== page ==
The figures in Linda Samson’s artwork exude a distinct sense of solidity. Captured in paint, pen and ink or ceramics, they inhabit an enviably tangible space, as though they live deeply felt, vibrant lives just beyond their frames.
This impression makes sense to me when Linda explains that she draws inspiration from the Oceanic art of the Pacific Islands and, most recognisably perhaps, the monolithic statues of Easter Island.
“I think the strong forms came initially from my discovery of Oceanic art and the joined or reflected images from a study I did at the British Museum of conjoined twins,” Linda says. “Being traditionally trained at Glasgow School of Art, life drawings formed the foundations of my figurative style.”
Linda moves happily between a variety of mediums, including ceramics, oil paint on canvas and drawing.
“I don’t have a preference for one technique in particular,” she comments. “In fact, I like the way an image will change and develop depending on the medium used. Having said that, I’m probably more emotionally attached to the oil paintings, probably because these take longer to make and go through so many changes in the process. They are a struggle, a challenge and therefore much more satisfying when resolved.”
Linda was born in Glasgow, but moved over to Scotland’s east coast with her family when she was still very young. “My early childhood was spent exploring the coastline of sand and rocks, experiencing howling winter gales, wild seas and surprisingly hot summers,” she remembers. “As a child, the sea and sky seemed immense to me, and thus as an adult, they’ve become dominant factors in my work, as have birds, the effects of the wind, the sun and the rising moon; glimpsed through a window or a door, they often feature in the enclosed spaces of my paintings.”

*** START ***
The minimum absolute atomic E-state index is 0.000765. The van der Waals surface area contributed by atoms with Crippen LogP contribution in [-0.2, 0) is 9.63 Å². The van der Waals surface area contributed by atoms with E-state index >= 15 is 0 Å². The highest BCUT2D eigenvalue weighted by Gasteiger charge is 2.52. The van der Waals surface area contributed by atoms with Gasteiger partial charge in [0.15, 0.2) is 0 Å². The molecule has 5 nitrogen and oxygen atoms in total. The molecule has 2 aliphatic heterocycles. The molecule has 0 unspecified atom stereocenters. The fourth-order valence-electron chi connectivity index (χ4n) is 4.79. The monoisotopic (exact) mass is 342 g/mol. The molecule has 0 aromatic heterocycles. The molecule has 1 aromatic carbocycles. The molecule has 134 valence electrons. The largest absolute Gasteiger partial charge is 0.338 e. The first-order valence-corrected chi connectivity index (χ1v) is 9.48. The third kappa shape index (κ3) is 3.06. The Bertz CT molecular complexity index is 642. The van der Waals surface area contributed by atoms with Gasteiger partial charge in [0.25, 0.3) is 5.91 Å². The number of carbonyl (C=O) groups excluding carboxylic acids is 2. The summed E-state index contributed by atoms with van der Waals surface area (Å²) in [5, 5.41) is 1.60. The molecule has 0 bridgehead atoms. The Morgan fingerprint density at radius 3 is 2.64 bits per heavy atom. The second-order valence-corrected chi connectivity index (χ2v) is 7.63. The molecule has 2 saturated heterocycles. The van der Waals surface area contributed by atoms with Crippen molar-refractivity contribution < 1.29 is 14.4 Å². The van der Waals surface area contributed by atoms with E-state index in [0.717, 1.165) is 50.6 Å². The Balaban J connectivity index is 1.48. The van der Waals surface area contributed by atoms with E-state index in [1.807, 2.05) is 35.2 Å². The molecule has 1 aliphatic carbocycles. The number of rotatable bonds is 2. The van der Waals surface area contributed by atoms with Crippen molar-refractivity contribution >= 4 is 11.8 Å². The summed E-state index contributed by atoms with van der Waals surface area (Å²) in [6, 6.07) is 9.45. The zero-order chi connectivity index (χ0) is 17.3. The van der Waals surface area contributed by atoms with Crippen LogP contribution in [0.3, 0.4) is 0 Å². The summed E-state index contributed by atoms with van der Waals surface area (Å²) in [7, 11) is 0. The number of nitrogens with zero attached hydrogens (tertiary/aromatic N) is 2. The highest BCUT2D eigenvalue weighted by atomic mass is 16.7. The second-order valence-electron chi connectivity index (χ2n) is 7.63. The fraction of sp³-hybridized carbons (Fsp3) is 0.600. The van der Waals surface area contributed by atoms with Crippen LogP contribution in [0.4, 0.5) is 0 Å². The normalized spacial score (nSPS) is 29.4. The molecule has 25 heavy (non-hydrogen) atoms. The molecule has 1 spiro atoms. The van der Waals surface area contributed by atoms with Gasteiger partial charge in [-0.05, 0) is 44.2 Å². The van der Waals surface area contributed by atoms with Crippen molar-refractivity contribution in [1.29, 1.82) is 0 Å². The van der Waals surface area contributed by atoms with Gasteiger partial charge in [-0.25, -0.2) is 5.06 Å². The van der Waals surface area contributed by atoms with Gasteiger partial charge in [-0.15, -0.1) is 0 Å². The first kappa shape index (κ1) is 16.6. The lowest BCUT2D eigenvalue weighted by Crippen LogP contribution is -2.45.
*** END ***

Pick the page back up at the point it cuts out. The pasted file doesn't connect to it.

Linda’s vivid use of colour is another reflection of her Scottish background, she says. “The cool light of the north makes colours appear very luminous, especially the pinks, oranges, blues and turquoises that have always featured strongly in my paintings and ceramics.”
More recently Linda has found her work influenced by a passion for the French capital city.
“I was a teenager when I first visited and fell in love with Paris,” she says. “I returned regularly, mainly to visit galleries or particular exhibitions. However, in recent years I stayed for longer periods and started to explore the city.”
The result is a series of ‘genre’ paintings and ceramic pieces about people glimpsed “on buses, in brasseries, outside a department store, or a scene spied from a window or glimpsed in a park. I drew these images from memory on returning to my apartment and later worked the images into paintings, ceramics and etchings.”
She adds: “Paris never seems to change, certainly the inner city with its boulevards and little back streets. It has an enduring familiarity. It also has a strong identity that makes my job as an artist easier to carry out.”
Linda’s other series come about in a variety of ways.
“I don’t think I deliberately seek inspiration,” she says. “Usually I come across an idea or an image in everyday life that then begins to evolve into a subject for a painting or a ceramic. I do trawl through the past, memories, sketchbook notes, doodles, drawings, but mainly to look for connections to flesh out and build up these newly discovered images. I’ m also constantly drawing new images that sometimes suddenly spring into a life of their own.”
Examples of this include the Bird Woman ceramic tile painting (one of my personal favourites), shown below.
Often, Linda mixes her initial observations in with “a melee of historical references, poems, dreams, memories, emerging as an composite image in a structured space which asks for a response from the viewer. I play around with various versions till I get what I want.”
The finished pieces hold a quality of stillness, which Linda believes balances the constant searching and reworking of images and ideas in her head. “I can see, looking back, how important the effect of a new environment has on my work, and how everything I do, see and feel is translated back into the art I produce. For me, the reservoir of the past is a constant source of creative energy in the present.”
Find Linda at www.lindasamson.com.
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